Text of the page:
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Activity Rings, Cones and hand-eye coordination

By physiotherapist Hannah Harboe

In this GONGE Insights, we will explain how Activity Rings and Cones can be used together to train a child's hand-eye coordination.

Hand-eye coordination: In hand-eye coordination the eyes and the hands work together in order to perform an activity or reach a goal.
A child cannot learn to eat properly, if he or she has poor hand-eye coordination skills. To eat, the child must see the food, reach out and ten bring the food up to his/her mouth.
In other words, hand-eye coordination is one of the first functions to give children a sense of mastery - doing something for themselves and thereby developing a sense of independence.

Three senses are activated when training hand-eye coordination. In addition to sight (eyes) and touch (hands), the child's proprioceptive sense is involved in moving his/her hands, arms and sometimes the body too.



The proprioceptive sense is activated to regulate the force and movement required to stabilise the body and hold it steady. Accurate manipulation of small objects and precise eating and writing depend on our ability to stabilise arm and torso.
Hand-eye coordination develops from infancy and is refined throughout childhood.

In childhood, the function develops through play, in which the child manipulates his/her toys and explores them with hands and mouth. This function is later refined.The child learns to catch an object when it is thrown or can throw in a specific direction.
Hand-eye coordination is essential as it allows the child to use cutlery when eating, and to draw figuratively and write legibly so that drawing and writing become useful as means of communication.
When a child has difficulty coordinating his/her hands and eyes, he/she faces challenges associated with one or more of the three senses mentioned above. The child has to be tested and examined with great care.


Bob is five, i.e. old enough to start school. His parents are worried about him starting school because he shows absolutely no interest in „school-like activities“. He has endless energy and is most interested in playing outdoors, playing games that require strength and expansive movement.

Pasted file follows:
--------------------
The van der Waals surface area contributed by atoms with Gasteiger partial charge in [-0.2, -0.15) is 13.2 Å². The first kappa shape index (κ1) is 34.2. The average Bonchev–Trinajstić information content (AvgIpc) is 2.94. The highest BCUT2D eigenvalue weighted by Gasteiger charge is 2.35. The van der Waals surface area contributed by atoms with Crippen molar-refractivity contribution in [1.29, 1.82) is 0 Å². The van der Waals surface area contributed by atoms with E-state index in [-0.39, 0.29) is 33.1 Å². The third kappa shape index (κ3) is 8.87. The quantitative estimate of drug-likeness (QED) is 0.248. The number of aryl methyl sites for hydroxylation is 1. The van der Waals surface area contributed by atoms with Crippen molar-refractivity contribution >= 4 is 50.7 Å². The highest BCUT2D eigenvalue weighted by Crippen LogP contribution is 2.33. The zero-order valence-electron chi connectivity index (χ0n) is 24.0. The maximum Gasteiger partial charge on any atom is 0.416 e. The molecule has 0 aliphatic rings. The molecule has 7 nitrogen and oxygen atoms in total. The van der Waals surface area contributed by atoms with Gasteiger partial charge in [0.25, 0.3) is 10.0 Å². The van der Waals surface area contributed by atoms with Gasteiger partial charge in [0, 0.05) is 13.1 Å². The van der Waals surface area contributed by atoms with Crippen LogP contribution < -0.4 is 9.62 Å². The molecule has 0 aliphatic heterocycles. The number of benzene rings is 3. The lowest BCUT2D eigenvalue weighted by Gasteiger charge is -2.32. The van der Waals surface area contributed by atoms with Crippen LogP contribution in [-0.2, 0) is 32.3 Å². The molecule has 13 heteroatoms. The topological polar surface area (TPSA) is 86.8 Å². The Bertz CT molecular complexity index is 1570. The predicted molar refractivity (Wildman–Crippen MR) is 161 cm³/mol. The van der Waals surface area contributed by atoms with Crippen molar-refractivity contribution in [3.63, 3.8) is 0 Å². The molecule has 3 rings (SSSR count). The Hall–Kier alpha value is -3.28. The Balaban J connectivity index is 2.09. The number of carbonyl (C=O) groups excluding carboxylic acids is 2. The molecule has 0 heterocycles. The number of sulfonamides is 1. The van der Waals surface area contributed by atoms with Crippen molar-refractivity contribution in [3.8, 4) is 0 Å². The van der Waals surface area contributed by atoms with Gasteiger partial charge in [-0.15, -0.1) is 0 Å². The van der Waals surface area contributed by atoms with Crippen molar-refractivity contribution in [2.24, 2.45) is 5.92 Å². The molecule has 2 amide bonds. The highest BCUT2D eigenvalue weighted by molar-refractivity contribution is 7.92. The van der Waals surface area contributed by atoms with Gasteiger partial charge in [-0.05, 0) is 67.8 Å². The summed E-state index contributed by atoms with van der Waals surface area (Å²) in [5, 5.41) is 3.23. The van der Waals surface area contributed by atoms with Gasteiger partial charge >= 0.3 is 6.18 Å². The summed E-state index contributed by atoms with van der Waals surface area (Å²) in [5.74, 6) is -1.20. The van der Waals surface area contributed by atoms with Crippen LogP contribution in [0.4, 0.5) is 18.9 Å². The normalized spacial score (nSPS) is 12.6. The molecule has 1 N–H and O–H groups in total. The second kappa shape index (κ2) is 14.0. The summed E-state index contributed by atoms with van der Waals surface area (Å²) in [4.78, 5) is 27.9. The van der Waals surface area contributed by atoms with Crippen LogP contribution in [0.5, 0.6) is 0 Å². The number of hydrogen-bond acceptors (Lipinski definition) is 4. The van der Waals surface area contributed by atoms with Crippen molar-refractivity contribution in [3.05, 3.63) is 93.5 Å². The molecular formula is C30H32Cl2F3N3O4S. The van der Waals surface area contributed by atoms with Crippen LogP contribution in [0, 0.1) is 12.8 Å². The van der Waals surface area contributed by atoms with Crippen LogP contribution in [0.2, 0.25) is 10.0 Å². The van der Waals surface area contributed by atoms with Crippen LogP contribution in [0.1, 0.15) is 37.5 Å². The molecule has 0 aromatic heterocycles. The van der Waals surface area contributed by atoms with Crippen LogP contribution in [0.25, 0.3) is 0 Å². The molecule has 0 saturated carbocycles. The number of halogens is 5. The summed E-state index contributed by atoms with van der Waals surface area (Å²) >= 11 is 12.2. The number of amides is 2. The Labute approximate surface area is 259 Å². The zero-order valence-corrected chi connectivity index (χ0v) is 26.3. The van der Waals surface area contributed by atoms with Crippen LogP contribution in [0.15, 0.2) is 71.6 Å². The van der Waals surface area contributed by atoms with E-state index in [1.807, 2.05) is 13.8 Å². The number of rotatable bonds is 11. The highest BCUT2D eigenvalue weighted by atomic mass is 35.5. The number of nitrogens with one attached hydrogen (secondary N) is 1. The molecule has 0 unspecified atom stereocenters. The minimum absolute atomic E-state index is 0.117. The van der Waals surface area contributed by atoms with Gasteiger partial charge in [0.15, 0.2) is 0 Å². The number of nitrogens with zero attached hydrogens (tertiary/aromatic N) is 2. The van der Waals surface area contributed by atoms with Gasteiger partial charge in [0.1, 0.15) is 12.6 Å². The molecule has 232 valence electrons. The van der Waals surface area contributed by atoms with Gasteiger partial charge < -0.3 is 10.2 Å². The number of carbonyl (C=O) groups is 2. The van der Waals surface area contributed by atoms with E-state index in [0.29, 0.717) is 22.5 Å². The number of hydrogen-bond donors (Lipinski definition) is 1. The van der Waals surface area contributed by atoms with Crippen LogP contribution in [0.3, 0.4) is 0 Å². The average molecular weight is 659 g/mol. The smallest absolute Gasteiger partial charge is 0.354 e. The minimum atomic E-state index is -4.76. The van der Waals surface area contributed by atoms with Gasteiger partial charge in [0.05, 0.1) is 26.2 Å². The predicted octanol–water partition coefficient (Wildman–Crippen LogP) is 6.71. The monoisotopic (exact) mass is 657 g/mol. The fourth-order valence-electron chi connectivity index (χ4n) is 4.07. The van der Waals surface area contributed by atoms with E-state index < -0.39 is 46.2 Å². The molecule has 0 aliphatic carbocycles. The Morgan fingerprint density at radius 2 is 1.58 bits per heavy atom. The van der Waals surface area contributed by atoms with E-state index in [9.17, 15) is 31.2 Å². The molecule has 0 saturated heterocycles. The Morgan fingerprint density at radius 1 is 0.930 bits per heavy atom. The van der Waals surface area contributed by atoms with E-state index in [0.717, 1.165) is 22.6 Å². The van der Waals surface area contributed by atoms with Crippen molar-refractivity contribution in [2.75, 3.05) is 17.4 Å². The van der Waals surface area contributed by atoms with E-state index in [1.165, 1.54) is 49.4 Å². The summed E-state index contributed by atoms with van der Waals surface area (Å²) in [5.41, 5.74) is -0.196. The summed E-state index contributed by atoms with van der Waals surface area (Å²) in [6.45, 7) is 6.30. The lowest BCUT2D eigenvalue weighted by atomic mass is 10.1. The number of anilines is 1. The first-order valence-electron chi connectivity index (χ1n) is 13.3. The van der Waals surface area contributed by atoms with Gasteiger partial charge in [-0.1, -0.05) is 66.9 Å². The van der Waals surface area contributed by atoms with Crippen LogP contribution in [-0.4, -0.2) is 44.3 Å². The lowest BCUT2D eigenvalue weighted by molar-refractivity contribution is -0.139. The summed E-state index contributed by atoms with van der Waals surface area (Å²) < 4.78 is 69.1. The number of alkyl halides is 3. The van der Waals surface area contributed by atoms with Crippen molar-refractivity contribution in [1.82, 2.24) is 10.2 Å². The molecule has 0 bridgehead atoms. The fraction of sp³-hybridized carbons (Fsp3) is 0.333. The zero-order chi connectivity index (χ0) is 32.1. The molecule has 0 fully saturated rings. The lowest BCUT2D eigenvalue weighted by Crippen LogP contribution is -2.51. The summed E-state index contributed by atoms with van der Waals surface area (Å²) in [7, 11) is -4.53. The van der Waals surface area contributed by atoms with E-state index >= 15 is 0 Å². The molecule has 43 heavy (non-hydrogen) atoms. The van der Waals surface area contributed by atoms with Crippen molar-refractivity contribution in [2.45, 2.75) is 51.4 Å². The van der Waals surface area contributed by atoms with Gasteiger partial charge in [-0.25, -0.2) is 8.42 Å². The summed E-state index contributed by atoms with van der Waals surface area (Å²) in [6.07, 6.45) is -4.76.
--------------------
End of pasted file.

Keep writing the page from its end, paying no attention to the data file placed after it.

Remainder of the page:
He has never liked drawing or painting. He can hold cutlery but finds it difficult to eat nicely. He finds it hard to sit at the table during meals. He either lies across the table or stands up. My investigation shows that Bob has normal tactile sensory skills. An ophthalmologist has tested his sight, which is normal. At our introductory meeting and investigation, I discover that Bob finds it difficult to keep his body in position. He collapses if he is not in motion. It soon becomes clear to me that Bob is unable to stabilise his body and hold it steady. A child who fails to register proprioceptive sensory impulses will often prefer activities that require strength and expansive movement. I explain to his parents how Bob‘s ability to manipulate small objects depends on his perception of self and his ability to hold his body steady.

We will start by training him to stabilise and react to proprioceptive impulses. GONGE Cones are designed so that they can be stacked. They can be stacked to create a tower that is easily toppled. Bob and I build a tower of five cones. Getting the cones to balance on top of each other requires precision so even building the tower is part of the training.When the tower is finished, I position Bob three metres from the tower. He stands on a small podium. To prevent himself from falling off the podium, Bob has to stabilise his lower body. If his body is not stable, he will find it difficult to catch the ring and then throw it accurately in order to topple the tower I show Bob an Activity Ring. I ask him to catch it when I say „Now!“. I encourage him to move his eyes and stretch out for the ring at different heights, to the left and right of his body while he practises maintaining a stable torso. For his first two throws, Bob is unable to remain standing on the podium. The first time, he falls as he stretches out to catch the ring. Next time, he swings his arm too violently and loses his balance. For his next two throws, he remains standing but his aim is imprecise. Bob hits the tower on his fifth throw and we are pleased to hear the crash and celebrate Bob‘s success.

We agree that the task will have become too easy when Bob can topple the tower with only one or two throws. He quickly achieves this goal. To make the task more difficult, we move the podium one metre farther away from the stack of cones.When Bob has become more adept at aiming, the throwing distance can be increased and the rings can be replaced with a small ball, which makes it more difficult for him to topple the stack of cones.Bob soon learns to stabilise his body. His aim is more precise and he can reach out for the rings without losing his balance or stability.

We give the parents a ring to take home and ask them to train with Bob throwing and catching the ring at a distance of three meters while standing on a stool or podium.When Bob has learned to hold his body steady, he will gradually learn to sit still at mealtimes. After eight sessions, Bob‘s training is complete. He brings me a gift. It is his first drawing – a picture of the sun.